Google's Unhealthy Obsession With Speed

  |  June 21, 2011   |  Comments

Are the new Google Instant Pages short-term responses when consumers need long-term solutions?

Last week, at the Google Inside Search event, the online advertising and search giant introduced several new features specific to mobile and desktop search. Google product events always have a curious cadence and this event was no different. Between raucous employees in the crowd and the painstaking effort to explain the smart technology behind the innovation, Google events can often obscure the real potential of the new features. One brief and obscure event element was Google's definition of search. Bing has positioned itself as a decision engine and Google has stepped forward and proclaimed that search is about removing barriers from what you seek, preventing your train of thought from being derailed.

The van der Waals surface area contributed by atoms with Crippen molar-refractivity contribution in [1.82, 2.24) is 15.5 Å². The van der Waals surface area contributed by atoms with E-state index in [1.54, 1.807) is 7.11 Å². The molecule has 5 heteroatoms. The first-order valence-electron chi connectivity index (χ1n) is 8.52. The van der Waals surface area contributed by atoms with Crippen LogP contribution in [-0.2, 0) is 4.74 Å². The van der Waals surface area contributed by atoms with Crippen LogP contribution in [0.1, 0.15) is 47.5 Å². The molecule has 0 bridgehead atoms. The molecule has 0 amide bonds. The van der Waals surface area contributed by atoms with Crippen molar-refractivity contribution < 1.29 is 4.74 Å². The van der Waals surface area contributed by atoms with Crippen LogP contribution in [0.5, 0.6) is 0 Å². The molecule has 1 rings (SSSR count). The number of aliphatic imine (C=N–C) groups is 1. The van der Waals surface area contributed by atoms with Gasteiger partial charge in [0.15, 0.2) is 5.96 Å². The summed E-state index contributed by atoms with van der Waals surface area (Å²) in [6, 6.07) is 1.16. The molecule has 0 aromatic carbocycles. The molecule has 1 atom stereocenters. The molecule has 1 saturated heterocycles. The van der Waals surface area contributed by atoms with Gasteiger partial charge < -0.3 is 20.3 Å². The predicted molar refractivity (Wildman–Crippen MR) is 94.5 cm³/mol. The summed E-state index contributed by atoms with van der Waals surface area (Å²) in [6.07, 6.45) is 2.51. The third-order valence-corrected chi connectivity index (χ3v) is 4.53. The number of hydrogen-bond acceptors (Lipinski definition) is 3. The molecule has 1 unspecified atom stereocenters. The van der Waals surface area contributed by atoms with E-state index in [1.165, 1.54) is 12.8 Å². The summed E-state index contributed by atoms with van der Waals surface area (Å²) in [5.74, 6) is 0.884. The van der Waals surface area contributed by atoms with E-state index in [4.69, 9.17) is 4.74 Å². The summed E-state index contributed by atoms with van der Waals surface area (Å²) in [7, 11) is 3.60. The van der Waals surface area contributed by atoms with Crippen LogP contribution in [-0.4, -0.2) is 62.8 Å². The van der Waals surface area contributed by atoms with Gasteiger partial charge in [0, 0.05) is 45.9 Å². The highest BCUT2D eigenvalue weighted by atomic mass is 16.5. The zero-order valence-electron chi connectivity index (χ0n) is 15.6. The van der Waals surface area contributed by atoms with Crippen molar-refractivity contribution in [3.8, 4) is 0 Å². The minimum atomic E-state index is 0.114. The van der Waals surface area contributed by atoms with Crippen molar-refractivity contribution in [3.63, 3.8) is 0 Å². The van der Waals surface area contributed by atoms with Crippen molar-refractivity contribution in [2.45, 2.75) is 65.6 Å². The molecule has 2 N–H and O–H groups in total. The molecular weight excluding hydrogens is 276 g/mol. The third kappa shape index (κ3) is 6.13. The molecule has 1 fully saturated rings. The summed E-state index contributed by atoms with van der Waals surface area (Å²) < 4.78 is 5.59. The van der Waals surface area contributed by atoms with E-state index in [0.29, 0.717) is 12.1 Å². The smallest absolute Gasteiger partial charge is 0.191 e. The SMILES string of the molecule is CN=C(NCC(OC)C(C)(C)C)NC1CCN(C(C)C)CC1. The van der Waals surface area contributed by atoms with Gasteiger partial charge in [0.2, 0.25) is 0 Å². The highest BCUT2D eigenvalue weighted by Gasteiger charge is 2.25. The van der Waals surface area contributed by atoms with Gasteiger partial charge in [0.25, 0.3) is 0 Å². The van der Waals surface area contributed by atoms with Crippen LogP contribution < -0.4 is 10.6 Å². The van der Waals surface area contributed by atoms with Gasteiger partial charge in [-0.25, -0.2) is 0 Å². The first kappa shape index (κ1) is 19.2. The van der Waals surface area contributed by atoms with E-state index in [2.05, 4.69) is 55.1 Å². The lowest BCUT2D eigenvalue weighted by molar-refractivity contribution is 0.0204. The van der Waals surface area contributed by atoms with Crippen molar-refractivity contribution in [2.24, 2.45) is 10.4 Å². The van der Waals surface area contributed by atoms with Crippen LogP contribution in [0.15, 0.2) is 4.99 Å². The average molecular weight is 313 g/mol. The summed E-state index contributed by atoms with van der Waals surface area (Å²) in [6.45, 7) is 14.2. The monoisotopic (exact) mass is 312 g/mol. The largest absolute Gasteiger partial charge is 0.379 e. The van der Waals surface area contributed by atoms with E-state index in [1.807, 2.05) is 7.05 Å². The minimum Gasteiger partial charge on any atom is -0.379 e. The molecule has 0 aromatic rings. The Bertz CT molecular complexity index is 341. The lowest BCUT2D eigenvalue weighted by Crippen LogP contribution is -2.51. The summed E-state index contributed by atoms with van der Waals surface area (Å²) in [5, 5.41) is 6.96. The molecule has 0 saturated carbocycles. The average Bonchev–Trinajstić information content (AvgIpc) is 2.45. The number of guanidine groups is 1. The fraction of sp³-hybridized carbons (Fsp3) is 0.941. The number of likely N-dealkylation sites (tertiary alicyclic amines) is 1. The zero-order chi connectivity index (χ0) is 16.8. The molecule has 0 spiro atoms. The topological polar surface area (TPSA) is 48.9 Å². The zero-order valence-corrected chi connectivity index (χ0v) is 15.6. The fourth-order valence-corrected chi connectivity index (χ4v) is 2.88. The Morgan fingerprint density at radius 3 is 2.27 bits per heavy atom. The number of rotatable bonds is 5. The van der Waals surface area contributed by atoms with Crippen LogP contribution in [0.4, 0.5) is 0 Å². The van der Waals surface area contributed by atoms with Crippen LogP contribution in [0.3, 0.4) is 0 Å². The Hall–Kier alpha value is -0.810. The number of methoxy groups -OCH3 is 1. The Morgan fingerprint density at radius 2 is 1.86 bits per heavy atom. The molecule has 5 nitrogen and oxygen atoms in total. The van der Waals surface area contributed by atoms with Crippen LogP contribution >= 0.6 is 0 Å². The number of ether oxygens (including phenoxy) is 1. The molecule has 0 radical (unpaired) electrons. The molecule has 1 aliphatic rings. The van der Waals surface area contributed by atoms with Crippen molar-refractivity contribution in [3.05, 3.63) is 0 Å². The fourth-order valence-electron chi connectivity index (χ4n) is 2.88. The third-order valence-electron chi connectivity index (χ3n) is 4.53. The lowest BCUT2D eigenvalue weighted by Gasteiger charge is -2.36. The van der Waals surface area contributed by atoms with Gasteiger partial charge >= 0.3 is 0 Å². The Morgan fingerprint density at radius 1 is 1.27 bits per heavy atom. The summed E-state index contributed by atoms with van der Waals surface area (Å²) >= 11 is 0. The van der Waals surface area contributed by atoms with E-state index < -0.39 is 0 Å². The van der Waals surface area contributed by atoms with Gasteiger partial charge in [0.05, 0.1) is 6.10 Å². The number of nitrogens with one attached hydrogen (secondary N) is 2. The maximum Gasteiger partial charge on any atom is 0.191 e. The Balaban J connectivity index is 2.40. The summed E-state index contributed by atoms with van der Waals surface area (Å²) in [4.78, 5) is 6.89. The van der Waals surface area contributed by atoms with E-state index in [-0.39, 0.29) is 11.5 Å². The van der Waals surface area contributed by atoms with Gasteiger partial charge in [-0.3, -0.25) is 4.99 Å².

One newly announced feature designed to do just that is Google Instant Pages. Instant Pages takes the Google Instant feature (launched last year) and moves the concept forward by anticipating the most popular searches and producing cached entry points with no page load delay. Not since Tom Cruise and Anthony Edwards proclaimed their undying need for speed in "Top Gun" has a duo seemed so singularly focused as Larry Page and Sergey Brin are with improving the speed of searching on Google.

Google Instant pages is the latest advancement designed to shorten the amount of time an individual user spends on a single query. There are billions of queries every month on Google, so the idea that a vast majority could be impacted for the faster is a compelling feature for Google and a technological advancement worth trumpeting. The problem is that Google is inexplicably obsessed with the immediate gratification moment of the individual search rather than viewing the lifecycle of a search journey.